Pac 10 agrees to a tv deal with Fox and ESPN worth $3 billion

SAN FRANCISCO (AP) - The Pac-10 agreed to a 12-year television
contract with Fox and ESPN on Tuesday worth about $3 billion,
allowing the conference to quadruple its media rights fees and
start its own network.
The contract, which will begin with the 2012-13 season, will be
worth about $250 million per year, guaranteeing each of the 12
schools in the conference about $21 million, a person familiar with
the deal told The Associated Press on condition of anonymity
because the contract has not been announced.
The contract is expected to be formally announced at a news
conference in Phoenix on Wednesday.
The Pac-10 made less than $60 million in media rights this past
season but became the latest conference to take advantage of the
escalating market for college sports on television.
The ACC recently signed a deal for $155 million a year and the
Big 12 reached a deal with Fox that made its total annual package
worth about $130 million. The Pac-10, which will be renamed the
Pac-12 in July with the additions of Utah and Colorado, topped
those deals, as well as the $205 million the SEC gets and the $220
million paid to the Big Ten.
Rights to some football and men's basketball games were not sold
to Fox and ESPN, preserving some premium property the conference
can use for a Pac-12 network to go along with Olympic and other
non-revenue sports, a person close to the deal said.
Unlike the Big Ten Network, which Fox has a 49 percent ownership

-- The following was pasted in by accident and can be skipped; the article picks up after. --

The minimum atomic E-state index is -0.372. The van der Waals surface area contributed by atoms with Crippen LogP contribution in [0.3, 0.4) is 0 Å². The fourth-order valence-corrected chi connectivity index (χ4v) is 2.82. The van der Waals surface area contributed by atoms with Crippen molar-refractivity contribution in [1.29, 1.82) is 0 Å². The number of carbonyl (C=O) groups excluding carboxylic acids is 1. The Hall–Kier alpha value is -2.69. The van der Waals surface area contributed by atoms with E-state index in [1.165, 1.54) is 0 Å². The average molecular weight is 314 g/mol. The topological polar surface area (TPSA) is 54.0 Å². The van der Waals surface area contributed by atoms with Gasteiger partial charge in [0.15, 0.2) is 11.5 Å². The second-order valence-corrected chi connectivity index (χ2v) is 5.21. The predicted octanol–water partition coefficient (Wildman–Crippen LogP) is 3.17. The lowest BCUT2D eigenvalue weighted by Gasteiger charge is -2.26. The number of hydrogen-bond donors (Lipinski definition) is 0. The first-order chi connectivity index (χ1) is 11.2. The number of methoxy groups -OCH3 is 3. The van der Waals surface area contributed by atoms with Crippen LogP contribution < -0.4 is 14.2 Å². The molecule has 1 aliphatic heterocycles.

share in, the Pac-12 will own its entire network. That could add
difficulties in terms of getting wide distributions on cable and
satellite systems but allows the conference to have complete
control of its content and keep all the profits if the network is
as successful as the Big Ten.
The conference will also launch a digital network to show games
online that aren't on ESPN or Fox.
The deal with Fox and ESPN was first reported by Sports Business
Daily, while The New York Times first reported details about the
This deal accomplishes all three goals Commissioner Larry Scott
set out heading into negotiations: increasing revenue, getting more
exposure and starting a Pac-12 network to provide an outlet to
broadcast non-revenue sports and to help brand the conference.
Under this deal, Fox and ESPN will split the rights to college
football games. ESPN will air its games on cable as well as ABC and
Fox will show its games on its broadcast network, basic cable
network FX and on the Fox Sports Net regional networks.
Men's basketball games will be split mostly between ESPN and Fox
Sports Net, with ESPN also getting rights to some Olympic sports
that will likely be aired on ESPNU.
The two entities will alternate showing the Pac-12 football
championship game and the men's basketball tournament. Fox, which
will air the inaugural football title game this season, will have
the first football championship under this contract in 2012, with
ESPN getting the men's basketball tournament later that season, a
person familiar with the deal said.
Finalizing a media rights deal is the latest step in the
transformation of the conference under Scott, who took over from
Tom Hansen in July 2009.
Scott spearheaded last year's expansion effort and then got the
schools to agree to an equal revenue sharing plan and aggregate all
of their media rights at the conference level.
That set the stage for the television negotiations, which began
in earnest April 1. While Comcast/NBC was an aggressive bidder and
Turner Sports also was interested, incumbents Fox and ESPN won out.
This deal means full revenue sharing will kick in as soon as
this contract begins. As part of an agreement to give up their
historically larger share of television revenues, Southern
California and UCLA were each to receive a $2 million premium any
year that the media rights did not reach $170 million.